Honestly, if you're looking for best bang for your buck on probiotics, you should look into making your own kefir. It'll be cheaper than buying store-bought yogurt, as you just buy milk and culture it yourself (also allowing you to control the source and content of the milk if you're lucky enough to have a source for grass-fed or-I'm jealous in this case-raw dairy), it's incredibly prolific (I make way more kefir than I can drink nowadays; I started with maybe a tablespoon of milk grains and now they've grown enough to make two quarts of kefir in about 18 hours of fermentation in my kitchen) and it's far more rich in bacteria, both in total count and variety, than yogurts.

The hardest part (and shouldn't be too hard still) will be finding a source for the grains, but craigslist is usually a good option for that. I paid about $5 for my grains intially and they've grown prolificly over the past three months, to the point where I had to store them to prevent the kefir from fermenting too quickly.

6120c989fd5b69f42a0834b69b87955b

(24553)

on July 23, 2013
at 08:08 AM

If you want to join me on a deep geek journey and see where the whole modern yogurt craze originated, check out "Fear of Food: A History of Why We Worry about What We Eat" by Harvey Levenstein. I just read the chapter about kefir and yogurt today. Not what I was expecting.

72cf727474b8bf815fdc505e58cadfea

on July 22, 2013
at 09:16 PM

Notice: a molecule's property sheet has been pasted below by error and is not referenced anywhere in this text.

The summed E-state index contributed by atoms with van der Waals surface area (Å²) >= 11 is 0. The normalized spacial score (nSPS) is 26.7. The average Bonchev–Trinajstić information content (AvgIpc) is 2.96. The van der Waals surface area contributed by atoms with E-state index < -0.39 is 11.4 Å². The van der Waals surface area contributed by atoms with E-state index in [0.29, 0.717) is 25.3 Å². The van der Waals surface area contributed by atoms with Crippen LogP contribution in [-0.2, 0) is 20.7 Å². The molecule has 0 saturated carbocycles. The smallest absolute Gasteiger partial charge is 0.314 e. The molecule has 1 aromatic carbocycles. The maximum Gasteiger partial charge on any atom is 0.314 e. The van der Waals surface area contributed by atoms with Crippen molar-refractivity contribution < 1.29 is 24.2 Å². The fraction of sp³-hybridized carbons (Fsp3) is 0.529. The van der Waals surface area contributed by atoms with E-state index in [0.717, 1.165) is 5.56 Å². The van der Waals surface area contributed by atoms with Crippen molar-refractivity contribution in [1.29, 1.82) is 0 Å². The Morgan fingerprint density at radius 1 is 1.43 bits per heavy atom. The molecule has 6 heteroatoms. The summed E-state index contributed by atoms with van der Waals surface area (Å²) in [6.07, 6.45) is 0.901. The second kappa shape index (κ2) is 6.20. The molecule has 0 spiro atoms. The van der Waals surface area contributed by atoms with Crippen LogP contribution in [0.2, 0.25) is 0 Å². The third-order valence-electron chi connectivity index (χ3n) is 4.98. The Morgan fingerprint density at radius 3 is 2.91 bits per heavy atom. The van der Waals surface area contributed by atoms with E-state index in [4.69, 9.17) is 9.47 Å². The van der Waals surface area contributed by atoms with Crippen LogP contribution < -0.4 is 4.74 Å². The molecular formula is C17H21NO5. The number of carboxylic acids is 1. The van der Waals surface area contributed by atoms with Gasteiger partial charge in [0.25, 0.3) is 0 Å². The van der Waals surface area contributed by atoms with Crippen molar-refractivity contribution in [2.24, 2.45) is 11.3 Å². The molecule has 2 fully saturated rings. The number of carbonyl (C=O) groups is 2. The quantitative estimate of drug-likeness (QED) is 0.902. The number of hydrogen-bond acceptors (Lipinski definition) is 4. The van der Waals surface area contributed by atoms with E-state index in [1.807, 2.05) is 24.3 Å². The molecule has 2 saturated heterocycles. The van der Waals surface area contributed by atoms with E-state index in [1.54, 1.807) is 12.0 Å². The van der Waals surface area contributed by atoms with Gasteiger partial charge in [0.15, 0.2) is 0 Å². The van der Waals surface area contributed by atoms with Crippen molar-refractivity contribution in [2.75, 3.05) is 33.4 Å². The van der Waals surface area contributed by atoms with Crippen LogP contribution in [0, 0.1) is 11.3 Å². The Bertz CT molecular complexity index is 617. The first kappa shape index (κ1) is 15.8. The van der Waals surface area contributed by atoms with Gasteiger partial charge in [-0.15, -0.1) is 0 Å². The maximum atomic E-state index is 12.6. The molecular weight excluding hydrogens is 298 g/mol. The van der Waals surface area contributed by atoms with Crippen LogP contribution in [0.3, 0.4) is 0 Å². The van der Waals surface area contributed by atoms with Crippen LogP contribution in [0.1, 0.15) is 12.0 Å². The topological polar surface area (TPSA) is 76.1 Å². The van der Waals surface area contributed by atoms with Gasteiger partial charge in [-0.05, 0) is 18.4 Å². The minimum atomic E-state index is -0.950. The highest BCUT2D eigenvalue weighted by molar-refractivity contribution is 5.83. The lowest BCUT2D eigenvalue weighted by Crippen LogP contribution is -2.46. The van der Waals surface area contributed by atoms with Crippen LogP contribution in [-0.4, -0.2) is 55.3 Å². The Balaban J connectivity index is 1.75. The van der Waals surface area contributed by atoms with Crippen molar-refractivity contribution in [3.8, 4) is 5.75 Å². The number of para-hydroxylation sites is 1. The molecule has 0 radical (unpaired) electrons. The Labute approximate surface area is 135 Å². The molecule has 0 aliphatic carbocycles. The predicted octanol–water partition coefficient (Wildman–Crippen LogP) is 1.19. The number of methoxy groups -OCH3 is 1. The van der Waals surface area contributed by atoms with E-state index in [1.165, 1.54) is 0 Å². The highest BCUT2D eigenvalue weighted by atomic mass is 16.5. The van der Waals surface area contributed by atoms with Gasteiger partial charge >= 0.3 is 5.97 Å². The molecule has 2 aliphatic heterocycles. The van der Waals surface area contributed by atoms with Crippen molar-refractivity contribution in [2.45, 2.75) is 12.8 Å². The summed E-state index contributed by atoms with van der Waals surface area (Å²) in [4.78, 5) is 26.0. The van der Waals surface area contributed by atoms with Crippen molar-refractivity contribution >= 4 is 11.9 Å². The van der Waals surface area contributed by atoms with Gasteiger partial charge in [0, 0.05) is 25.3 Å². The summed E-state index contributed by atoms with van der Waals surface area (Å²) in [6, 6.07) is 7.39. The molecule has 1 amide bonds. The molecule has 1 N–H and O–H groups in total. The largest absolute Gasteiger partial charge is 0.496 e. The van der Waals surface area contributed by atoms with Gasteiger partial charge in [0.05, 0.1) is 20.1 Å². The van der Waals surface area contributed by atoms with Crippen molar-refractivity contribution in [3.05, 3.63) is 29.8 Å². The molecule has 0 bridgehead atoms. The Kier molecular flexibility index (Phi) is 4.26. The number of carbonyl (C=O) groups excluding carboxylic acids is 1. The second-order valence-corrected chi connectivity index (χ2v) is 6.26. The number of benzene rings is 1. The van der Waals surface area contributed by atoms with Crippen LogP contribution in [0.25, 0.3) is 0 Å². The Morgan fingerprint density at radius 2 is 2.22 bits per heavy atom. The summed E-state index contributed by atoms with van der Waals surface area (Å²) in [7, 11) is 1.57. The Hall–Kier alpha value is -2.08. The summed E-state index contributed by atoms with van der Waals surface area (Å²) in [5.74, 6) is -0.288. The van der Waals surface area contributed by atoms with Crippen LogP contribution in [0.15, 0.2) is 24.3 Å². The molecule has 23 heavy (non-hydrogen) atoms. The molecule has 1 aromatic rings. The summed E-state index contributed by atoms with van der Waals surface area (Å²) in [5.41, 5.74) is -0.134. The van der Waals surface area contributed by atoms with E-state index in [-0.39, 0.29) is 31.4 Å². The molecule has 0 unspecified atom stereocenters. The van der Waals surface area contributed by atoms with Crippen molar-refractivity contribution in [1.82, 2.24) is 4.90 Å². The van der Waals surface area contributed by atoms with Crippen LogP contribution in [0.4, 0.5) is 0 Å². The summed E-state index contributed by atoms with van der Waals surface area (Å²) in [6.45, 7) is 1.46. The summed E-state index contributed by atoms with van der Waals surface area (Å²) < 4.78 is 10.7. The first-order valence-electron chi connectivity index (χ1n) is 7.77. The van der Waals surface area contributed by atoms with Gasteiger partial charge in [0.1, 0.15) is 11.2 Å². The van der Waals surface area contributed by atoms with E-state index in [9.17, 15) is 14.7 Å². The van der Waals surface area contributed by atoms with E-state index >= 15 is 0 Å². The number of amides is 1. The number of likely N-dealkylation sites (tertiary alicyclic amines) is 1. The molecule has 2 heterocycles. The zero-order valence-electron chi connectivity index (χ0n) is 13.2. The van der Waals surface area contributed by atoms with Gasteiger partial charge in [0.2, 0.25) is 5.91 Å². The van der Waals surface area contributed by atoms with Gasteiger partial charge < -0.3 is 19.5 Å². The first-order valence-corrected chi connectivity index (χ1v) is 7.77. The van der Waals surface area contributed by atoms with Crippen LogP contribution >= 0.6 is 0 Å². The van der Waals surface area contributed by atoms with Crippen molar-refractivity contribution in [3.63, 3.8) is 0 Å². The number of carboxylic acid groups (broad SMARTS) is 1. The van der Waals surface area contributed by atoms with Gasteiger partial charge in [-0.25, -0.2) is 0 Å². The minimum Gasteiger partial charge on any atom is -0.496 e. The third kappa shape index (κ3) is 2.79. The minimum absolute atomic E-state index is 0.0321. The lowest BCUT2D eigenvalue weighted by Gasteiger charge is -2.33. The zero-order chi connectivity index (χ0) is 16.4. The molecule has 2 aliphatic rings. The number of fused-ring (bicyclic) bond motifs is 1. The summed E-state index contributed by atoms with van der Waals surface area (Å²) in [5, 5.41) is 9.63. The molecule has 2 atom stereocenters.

I do have a source for raw grassfed milk. I'd just have to be willing to pay $8 per quart :p

C6648ab69e5a1560c7585fe3ba7108fb

(880)

on July 23, 2013
at 01:13 PM

I'll be grabbing the book from my uni library tonight, but do you want to give us a Cliff-notes version in the meantime?

0
C45d7e96acd83d3a6f58193dbc140e86

on July 22, 2013
at 04:02 PM

Given "bang for your buck", you would want the most out of it, so full fat gives you more for your money. Low-fat or non-fat yogurts generally have about the same listed carbs(lactose) so will presumably have the same probiotics, but you are just paying for more water in those versions.

C45d7e96acd83d3a6f58193dbc140e86

on July 22, 2013
at 07:39 PM

Then eat non-fat yogurt. Remember, that not all of the sugars are digested by the probiotics anyway. I don't think either is right or wrong, nor do I think it matters in the grand scheme of dietary health.

72cf727474b8bf815fdc505e58cadfea

on July 22, 2013
at 05:48 PM

I don't think that's right. According to the USDA, nonfat and full-fat yogurt have about the same amount of water per unit weight, and nonfat yogurt has substantially more sugar (also more protein, though that's not relevant). My question talked about volume instead of weight, but from what I can tell the differences in density are rather small. Data: http://ndb.nal.usda.gov/ndb/foods/show/104 | http://ndb.nal.usda.gov/ndb/foods/show/105 | http://ndb.nal.usda.gov/ndb/foods/show/106

72cf727474b8bf815fdc505e58cadfea

on July 22, 2013
at 07:20 PM

I just looked up 3 of the brands I commonly eat (Strauss, Nancy's, and Trader Joe's) and all 3 list ~20% more carbs in their nonfat yogurt vs. their whole milk yogurt. I believe you that some brands list the same content, but that doesn't appear to be true in the cases that are relevant for me.

C45d7e96acd83d3a6f58193dbc140e86

on July 22, 2013
at 05:59 PM

Compare different brands and thier labels. Some will have the same protein and sugar.

Answer Question


Get FREE instant access to our
Paleo For Beginners Guide & 15 FREE Recipes!